At least one other characteristic of some chronic wounds is the excess of proteases that are detected extracellularly. While controlled degradation can occur during normal wound healing, excess or prolonged proteolytic activity is considered detrimental and thought to contribute to the lag in healing of the wound.
With regard to cancerous cell growth, most of the neutrophil-induced tumor-promoting effects are attributed to their abilities to release proteases. Neutrophil degranulation results in the release of serine proteases, such as elastase, cathepsin G and protease-3, which may contribute to the activation of MMPs that mediate tumor cell invasiveness.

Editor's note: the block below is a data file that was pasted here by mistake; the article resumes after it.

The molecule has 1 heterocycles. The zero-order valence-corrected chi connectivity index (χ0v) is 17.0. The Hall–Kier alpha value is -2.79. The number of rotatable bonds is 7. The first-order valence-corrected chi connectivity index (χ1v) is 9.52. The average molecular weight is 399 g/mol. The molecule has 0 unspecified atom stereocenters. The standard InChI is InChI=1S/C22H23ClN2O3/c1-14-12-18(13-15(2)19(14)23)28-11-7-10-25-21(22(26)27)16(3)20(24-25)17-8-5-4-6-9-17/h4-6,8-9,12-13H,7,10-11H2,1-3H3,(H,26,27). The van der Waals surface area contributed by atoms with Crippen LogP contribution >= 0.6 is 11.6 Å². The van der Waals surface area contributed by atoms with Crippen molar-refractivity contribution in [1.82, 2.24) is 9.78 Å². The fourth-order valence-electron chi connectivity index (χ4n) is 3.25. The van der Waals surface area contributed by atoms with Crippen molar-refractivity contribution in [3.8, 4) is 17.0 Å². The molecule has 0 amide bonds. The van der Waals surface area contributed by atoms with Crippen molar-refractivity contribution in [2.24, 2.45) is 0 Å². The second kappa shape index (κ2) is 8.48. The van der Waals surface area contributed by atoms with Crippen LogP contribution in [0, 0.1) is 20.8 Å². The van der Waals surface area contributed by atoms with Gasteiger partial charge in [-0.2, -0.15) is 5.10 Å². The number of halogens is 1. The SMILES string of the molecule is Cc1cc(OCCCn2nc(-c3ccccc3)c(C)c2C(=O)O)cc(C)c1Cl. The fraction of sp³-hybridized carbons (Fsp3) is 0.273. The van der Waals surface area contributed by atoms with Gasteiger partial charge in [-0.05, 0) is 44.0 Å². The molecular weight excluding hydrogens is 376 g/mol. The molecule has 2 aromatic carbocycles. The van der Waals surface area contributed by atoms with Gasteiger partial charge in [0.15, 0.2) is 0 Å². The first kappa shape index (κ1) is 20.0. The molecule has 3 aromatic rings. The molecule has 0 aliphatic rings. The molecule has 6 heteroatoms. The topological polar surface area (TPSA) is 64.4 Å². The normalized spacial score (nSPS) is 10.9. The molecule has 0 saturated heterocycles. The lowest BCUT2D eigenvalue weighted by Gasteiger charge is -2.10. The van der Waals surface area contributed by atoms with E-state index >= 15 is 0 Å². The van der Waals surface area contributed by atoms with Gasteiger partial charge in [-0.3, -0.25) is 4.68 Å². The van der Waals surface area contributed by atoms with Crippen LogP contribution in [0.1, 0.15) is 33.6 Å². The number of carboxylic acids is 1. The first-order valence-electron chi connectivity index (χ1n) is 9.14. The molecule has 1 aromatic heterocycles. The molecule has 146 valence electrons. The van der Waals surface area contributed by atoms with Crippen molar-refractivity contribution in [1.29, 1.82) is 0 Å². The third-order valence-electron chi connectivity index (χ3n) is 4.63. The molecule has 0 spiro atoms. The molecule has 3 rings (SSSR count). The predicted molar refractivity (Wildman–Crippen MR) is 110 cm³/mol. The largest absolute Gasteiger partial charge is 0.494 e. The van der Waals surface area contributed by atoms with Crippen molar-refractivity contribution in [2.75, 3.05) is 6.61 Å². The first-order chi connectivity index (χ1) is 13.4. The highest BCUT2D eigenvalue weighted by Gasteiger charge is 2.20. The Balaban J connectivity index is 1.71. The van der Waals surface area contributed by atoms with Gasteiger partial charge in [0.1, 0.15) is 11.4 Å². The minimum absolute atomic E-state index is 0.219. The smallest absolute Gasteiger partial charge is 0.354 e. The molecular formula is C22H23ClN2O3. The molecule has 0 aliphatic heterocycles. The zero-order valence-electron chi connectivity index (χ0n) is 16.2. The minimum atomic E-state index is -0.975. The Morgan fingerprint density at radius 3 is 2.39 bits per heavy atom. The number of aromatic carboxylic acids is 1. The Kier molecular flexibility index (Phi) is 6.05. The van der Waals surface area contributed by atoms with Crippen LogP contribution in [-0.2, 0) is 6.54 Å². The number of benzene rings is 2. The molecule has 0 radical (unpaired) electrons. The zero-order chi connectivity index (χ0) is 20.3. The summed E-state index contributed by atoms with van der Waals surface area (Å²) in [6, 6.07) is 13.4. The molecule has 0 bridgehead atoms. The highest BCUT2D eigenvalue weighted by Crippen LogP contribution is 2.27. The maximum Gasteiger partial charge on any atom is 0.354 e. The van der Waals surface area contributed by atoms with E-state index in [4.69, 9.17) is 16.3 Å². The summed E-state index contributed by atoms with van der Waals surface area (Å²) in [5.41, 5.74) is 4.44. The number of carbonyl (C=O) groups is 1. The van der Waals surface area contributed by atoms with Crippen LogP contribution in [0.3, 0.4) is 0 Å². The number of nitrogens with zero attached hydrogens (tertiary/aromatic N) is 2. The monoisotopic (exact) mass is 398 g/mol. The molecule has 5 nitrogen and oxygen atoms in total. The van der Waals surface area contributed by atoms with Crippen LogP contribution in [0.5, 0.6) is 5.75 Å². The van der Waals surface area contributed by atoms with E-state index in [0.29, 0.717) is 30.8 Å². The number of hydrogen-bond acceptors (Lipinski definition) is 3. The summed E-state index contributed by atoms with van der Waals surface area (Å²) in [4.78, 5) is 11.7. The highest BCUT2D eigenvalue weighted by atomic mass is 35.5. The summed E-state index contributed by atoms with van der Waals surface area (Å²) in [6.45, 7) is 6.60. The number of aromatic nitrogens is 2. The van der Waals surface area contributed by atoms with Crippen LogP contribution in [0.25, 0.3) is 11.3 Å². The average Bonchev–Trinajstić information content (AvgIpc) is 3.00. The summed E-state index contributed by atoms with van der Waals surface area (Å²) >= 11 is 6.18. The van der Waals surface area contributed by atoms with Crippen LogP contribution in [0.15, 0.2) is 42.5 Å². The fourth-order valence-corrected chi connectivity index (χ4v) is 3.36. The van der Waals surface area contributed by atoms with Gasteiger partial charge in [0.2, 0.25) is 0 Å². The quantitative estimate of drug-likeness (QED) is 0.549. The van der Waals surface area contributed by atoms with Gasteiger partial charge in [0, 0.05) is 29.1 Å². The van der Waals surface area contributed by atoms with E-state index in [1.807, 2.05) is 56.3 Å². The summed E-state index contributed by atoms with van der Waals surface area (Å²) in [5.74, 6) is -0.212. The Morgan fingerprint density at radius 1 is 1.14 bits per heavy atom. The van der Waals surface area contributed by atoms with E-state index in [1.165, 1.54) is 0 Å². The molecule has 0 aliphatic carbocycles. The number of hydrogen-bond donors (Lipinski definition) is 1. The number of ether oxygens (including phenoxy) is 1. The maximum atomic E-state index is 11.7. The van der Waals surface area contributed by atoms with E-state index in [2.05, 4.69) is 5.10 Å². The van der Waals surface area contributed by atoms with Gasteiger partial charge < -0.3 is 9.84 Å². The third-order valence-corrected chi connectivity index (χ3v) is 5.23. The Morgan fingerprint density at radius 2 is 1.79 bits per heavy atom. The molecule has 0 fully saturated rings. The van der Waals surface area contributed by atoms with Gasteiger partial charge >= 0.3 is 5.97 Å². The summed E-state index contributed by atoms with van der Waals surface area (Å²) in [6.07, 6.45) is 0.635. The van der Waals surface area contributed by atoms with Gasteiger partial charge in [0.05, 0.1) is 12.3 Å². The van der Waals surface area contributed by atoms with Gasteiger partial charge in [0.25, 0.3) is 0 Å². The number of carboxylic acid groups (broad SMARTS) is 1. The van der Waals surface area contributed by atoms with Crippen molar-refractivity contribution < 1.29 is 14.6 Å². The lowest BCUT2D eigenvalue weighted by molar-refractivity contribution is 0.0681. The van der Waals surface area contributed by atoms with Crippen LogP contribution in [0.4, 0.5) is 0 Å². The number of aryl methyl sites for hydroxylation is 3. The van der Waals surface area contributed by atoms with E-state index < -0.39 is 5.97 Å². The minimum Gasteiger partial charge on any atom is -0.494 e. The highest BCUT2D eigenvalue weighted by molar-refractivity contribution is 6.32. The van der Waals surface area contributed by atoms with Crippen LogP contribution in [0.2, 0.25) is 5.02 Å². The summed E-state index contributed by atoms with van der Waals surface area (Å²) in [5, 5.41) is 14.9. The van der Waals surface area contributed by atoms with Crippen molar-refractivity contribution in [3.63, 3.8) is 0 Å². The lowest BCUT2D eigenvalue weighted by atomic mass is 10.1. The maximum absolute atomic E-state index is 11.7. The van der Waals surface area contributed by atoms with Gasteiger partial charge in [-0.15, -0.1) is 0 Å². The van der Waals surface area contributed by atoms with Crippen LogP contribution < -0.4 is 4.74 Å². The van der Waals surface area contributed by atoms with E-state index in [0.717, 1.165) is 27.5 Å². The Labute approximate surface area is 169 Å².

Tumorigenesis involves not only tumor cells that become transformed but also the tumor stroma which reacts by inducing inflammatory and angiogenic responses. Angiogenesis, the formation of new capillaries from preexisting vessels, is typically required for tumor growth and metastasis. During angiogenesis, quiescent endothelial cells are activated and they initiate migration by degrading the basement membranes through the action of specific (expressed) proteases, in particular, MMPS.